A classically trained actress walks into a theatre and decides to play all of the characters in King Lear herself. Impossible, you say? It is possible and we’re bringing it to Chicago’s audiences at this year’s Stages, Sights & Sounds festival in May. It’s a performance that will change the way you think about Shakespeare.
In this rendition by Susanna Hamnett, the story is not only poignant and tragic, but also gentle, mischievous, and funny. Yes, you read that correctly. A Shakespearean tragedy is funny. Nearly Lear upends expectations of what a Shakespeare play should be and uses exuberant storytelling to take its audience into the heart of this great tale.
Hamnett, who studied at the Guildhall School of Music and Drama in England, has distilled the play into the main conflict between Lear and his daughters and spits it out in an astonishing 70 minutes.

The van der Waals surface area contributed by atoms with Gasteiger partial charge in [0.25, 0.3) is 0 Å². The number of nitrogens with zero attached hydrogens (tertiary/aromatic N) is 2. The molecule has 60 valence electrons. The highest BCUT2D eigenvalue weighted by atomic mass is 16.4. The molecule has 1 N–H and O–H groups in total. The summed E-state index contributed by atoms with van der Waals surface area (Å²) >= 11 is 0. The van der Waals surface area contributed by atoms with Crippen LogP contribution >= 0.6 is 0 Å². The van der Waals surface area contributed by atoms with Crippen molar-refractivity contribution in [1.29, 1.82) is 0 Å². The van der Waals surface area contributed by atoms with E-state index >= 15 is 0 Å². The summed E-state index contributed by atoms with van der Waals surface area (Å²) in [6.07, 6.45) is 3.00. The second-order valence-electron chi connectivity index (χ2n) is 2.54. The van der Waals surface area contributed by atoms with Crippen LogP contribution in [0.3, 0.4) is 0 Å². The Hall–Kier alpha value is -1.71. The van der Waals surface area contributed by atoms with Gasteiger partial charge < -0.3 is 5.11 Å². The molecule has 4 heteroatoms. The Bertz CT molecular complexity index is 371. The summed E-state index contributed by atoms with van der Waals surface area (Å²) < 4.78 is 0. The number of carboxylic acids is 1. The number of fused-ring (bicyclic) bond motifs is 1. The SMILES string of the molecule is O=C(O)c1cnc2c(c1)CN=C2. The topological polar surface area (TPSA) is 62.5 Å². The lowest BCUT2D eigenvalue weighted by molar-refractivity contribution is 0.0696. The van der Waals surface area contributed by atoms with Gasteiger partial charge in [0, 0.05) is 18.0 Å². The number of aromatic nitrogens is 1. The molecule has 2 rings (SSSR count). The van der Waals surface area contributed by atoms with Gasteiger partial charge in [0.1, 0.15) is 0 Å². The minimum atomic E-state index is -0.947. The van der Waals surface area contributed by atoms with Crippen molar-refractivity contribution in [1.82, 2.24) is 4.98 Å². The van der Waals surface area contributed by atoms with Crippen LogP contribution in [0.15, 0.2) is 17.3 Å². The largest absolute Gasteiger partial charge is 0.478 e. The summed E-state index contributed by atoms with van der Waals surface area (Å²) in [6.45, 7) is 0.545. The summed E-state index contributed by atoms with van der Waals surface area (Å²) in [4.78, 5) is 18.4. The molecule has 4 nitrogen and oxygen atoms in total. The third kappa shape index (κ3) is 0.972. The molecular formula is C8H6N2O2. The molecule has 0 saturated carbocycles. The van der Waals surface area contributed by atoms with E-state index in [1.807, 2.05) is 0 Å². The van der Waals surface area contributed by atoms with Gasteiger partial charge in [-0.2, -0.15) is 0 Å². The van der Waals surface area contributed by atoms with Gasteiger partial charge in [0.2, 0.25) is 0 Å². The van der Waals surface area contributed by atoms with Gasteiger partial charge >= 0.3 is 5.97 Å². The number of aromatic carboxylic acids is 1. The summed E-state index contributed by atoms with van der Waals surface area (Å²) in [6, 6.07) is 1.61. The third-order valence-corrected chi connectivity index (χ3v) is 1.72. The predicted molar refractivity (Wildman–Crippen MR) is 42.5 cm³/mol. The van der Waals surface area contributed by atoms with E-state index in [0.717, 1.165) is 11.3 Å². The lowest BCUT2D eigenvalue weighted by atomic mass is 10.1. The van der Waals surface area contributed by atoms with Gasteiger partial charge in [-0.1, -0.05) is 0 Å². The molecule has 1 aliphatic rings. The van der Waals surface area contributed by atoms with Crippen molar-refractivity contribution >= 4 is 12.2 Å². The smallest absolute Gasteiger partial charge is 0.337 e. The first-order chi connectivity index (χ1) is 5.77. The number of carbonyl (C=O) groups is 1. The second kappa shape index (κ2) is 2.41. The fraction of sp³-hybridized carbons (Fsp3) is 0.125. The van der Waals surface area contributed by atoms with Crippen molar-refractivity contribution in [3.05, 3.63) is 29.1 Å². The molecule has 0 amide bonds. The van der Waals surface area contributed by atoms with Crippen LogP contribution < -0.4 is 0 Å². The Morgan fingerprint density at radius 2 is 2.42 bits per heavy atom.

Hamnett’s rendering of Regan is a breathy diva, obsessed with her looks. Goneril is a twitchy, nervous schemer. And Lear himself is blustery and cocksure, until he isn’t.
As you watch the story unfold you forget completely you are watching one person.
Nearly Lear played in New York to rave reviews from the New York Times and recently received the Victor Award (for best performance) at the IPAY Showcase in Austin, TX.
While this Lear may not be a purist’s rendering, it reminds us all of why this play has flourished for centuries.
Josephine Louis Theater, Northwestern University, May 3 - 12, daytime and evening performances available.
Tags: Stages 2012, Shakespeare, Lear, solo, performance, theater, Susanna, Hamnett